Although I had planned to work on the annunciator lights next, I was still waiting for some parts, so in the meantime, I started work on the overhead panel's moving gauges.
The 737 overhead panel has a number of gauges with needle indicators. Earlier, when I made the panels, I had cut out circles into the panels wherever the gauges are, and so now it is time to work on the actual mechanics behind the gauge.
I used 2mm acrylic (RM5 per sheet from Art Friend at The Curve shopping mall), as I needed it to be quite rigid. To begin with I printed out the gauge scale from Peter's Overhead sheet, and spray glued it onto a rectangle piece of acrylic. I laid two pieces over each other, and drilled four 3mm mounting holes to attach them to each other. I also drilled 2 mm a hole for the spindle dead center of the gauge.
I also made a cutout for the motor to drive the shaft. The usual"score-and-snap" method didn't work too well for this, so I used my rotary tool with a cut off wheel to cut the acrylic pieces to shape -- it's a bit messy but accurate enough for the purpose. Tip: do not drill the holes for the servo mount until later.
I used a 2 mm metal shaft as the spindle (bought a pack of twenty 2mm x 60mm for USD2.24 on eBay). I cut out a needle from some thick card and stuck it on the end of the needle with some hot melt glue.
To drive the spindle, I used a Futuba S3003 servo motor, also bought on eBay (USD 3.73 each). Servo motors work by receiving pulses from the controller, with the duration of the high pulses indicating the angle at which the motor turns the spindle towards. A duration of 1.5 us moves the servo to its center location, and larger or smaller values will cause it to rotate to the appropriate direction. The servo was fixed to the rear acrylic plate using its mounting holes.
The servo does not rotate a full 360 degrees, but rather it has a limited range of around 90-180 degrees. To translate this to the larger range required, I used two gear cogs, with a large cog having 36 teeth fixed to the motor's shaft, and a smaller cog with 18 teeth (for a 2:1 ratio) fixed to the gauge's spindle. This way, a half rotation on the motor's shaft provides a full rotation on the spindle.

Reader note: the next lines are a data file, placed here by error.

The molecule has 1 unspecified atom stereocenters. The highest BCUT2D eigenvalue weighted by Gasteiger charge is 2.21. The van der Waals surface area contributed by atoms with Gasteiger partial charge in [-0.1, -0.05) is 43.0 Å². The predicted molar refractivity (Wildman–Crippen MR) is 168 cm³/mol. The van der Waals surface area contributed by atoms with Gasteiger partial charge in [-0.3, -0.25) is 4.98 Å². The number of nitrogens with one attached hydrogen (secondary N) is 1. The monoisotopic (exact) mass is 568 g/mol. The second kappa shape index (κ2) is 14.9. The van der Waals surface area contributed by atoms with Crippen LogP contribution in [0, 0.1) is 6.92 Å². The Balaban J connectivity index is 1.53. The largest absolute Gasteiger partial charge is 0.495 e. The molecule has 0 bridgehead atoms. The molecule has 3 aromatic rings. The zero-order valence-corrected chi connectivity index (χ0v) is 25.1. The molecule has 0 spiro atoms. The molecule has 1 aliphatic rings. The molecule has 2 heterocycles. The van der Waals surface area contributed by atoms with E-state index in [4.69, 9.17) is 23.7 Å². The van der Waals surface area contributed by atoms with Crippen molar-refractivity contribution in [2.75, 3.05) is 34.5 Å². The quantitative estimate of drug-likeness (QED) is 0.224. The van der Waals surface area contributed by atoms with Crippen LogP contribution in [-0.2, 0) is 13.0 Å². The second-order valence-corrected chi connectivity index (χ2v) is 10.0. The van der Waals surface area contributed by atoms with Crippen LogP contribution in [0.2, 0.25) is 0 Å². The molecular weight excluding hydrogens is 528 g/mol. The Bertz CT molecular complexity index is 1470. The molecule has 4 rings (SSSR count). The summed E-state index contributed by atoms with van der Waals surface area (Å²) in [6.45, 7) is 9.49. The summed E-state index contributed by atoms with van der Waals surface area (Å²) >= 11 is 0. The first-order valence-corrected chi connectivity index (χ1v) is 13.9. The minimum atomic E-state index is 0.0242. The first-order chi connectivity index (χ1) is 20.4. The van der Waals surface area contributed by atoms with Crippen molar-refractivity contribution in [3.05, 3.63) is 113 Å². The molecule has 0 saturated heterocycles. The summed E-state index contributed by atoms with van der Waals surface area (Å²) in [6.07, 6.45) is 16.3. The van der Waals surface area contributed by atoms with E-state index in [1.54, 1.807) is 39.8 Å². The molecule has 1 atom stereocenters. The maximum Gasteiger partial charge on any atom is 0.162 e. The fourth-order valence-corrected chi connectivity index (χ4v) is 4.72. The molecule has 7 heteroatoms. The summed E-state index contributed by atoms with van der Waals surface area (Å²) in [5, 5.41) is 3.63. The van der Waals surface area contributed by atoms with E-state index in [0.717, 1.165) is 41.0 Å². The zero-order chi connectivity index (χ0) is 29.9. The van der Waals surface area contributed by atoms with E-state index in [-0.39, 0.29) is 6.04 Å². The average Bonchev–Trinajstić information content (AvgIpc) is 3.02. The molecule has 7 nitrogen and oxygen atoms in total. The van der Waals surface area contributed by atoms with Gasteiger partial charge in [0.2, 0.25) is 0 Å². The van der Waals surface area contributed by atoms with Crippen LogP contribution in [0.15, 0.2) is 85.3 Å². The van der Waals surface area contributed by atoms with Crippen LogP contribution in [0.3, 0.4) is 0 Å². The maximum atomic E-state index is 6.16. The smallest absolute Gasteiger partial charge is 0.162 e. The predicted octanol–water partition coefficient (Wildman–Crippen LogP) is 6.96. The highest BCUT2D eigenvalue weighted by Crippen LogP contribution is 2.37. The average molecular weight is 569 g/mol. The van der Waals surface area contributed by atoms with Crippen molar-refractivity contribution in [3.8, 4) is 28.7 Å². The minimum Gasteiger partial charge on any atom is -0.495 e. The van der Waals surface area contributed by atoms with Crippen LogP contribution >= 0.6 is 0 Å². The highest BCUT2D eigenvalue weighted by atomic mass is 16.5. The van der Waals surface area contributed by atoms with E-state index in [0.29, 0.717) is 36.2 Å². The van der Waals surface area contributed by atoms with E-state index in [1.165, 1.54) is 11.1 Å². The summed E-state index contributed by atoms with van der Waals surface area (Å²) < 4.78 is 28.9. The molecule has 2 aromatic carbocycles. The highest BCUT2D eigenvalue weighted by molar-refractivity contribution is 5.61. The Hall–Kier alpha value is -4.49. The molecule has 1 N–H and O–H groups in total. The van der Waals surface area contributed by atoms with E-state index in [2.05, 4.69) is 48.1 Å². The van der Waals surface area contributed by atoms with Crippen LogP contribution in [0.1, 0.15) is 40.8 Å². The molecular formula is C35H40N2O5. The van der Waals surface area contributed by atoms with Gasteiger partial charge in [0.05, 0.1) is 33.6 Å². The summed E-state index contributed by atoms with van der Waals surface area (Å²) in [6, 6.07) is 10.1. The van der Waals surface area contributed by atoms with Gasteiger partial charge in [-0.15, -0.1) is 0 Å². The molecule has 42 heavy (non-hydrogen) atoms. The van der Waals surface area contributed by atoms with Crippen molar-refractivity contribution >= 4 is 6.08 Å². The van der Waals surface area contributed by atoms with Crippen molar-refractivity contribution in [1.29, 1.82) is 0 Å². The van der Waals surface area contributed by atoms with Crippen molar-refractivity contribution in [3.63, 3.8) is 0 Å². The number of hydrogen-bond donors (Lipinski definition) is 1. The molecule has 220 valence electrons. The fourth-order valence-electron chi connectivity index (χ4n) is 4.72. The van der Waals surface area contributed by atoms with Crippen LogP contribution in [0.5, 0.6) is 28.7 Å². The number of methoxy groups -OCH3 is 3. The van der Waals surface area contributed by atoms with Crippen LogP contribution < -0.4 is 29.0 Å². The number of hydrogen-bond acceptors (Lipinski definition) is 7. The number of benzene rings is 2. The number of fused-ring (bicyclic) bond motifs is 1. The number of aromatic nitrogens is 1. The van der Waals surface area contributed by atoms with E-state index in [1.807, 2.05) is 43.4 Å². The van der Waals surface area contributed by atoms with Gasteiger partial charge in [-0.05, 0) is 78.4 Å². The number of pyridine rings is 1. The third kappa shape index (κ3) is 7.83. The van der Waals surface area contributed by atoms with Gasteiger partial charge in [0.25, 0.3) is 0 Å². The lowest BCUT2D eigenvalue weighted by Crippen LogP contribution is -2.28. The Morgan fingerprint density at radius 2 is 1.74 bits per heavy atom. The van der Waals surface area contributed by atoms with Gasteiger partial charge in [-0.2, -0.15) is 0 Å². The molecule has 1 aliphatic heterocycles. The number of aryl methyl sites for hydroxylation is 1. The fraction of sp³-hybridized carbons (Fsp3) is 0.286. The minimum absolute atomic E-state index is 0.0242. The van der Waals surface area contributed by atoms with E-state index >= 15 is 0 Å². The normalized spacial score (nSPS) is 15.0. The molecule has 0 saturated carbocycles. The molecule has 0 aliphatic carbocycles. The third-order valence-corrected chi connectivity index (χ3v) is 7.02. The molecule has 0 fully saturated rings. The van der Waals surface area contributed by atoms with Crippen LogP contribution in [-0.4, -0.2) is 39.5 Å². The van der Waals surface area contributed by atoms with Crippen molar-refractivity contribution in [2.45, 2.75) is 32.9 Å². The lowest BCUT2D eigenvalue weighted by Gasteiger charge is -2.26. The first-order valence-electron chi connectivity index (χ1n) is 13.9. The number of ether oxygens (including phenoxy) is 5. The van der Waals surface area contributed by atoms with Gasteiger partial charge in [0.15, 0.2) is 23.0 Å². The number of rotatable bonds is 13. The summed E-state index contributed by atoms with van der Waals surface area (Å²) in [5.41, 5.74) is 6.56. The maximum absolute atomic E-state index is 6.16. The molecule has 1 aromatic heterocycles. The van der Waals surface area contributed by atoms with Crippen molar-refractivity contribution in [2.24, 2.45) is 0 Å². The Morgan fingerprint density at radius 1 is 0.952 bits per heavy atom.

It's important to select gear cogs that are large enough so that the spindle shaft can clear the motor's body. Also it helps if cogs themselves are thick so that the don't have to have perfect alignment to work. There cannot be any free play between the spindle and the motor, as this will cause the gears to slip. I found it helped to drill the screw holes for the motor only after ensuring a good contact was achieved.
I fixed the entire gauge to the back of the panel using some hot melt glue. I glued a small piece of pvc foam to the back of the motor to hold the spindle in place (Ideally this should be replaced with a springy metal tab so it can be opened and replaced easily -- I need to be able to free the spindle from the gear cogs so that the needle position can be calibrated correctly with the where the motor thinks it should be).
For this stage, I used a servo tester, which is a small 5V powered box that lets you turn a knob to control servo motors. It has three modes: In the first, it sends out pulses of the approriate duration based on the knob position. A second mode positions the servo in its dead-center position, and a third mode continuously moves the servo through its entire range of operation.
Here's the servo in action.
- I suspect I'm not getting the full actual range from the servo tester ... will know further when I work on the controller where I have better control over the actual timing of the pulses.
- One of the gauges has two needles ... not sure how I will deal with that yet. I've bought a cheap IKEA clock to steal the concentric spindles from.